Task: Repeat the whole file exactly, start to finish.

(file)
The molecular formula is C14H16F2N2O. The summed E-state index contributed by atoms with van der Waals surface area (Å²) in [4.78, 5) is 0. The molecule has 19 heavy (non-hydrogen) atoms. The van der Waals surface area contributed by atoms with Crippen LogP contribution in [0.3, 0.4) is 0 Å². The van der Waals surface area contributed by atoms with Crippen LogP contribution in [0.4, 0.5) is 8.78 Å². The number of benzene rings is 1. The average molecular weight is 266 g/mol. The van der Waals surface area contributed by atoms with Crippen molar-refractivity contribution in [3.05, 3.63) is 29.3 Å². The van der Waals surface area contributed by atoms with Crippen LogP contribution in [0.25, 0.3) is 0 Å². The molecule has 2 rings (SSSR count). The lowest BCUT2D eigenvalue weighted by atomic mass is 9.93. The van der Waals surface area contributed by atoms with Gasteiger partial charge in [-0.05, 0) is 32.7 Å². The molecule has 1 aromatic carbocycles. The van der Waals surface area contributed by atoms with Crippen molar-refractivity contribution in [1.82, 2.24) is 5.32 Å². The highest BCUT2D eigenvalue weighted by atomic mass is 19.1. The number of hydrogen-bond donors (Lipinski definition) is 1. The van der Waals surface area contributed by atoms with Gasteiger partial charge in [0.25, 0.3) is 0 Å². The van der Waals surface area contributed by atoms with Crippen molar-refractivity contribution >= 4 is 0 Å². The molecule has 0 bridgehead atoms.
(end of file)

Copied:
The molecular formula is C14H16F2N2O. The summed E-state index contributed by atoms with van der Waals surface area (Å²) in [4.78, 5) is 0. The molecule has 19 heavy (non-hydrogen) atoms. The van der Waals surface area contributed by atoms with Crippen LogP contribution in [0.3, 0.4) is 0 Å². The van der Waals surface area contributed by atoms with Crippen LogP contribution in [0.4, 0.5) is 8.78 Å². The number of benzene rings is 1. The average molecular weight is 266 g/mol. The van der Waals surface area contributed by atoms with Crippen molar-refractivity contribution in [3.05, 3.63) is 29.3 Å². The van der Waals surface area contributed by atoms with Crippen LogP contribution in [0.25, 0.3) is 0 Å². The molecule has 2 rings (SSSR count). The lowest BCUT2D eigenvalue weighted by atomic mass is 9.93. The van der Waals surface area contributed by atoms with Gasteiger partial charge in [-0.05, 0) is 32.7 Å². The molecule has 1 aromatic carbocycles. The van der Waals surface area contributed by atoms with Crippen molar-refractivity contribution in [1.82, 2.24) is 5.32 Å². The highest BCUT2D eigenvalue weighted by atomic mass is 19.1. The number of hydrogen-bond donors (Lipinski definition) is 1. The van der Waals surface area contributed by atoms with Gasteiger partial charge in [0.25, 0.3) is 0 Å². The van der Waals surface area contributed by atoms with Crippen molar-refractivity contribution >= 4 is 0 Å². The molecule has 0 bridgehead atoms.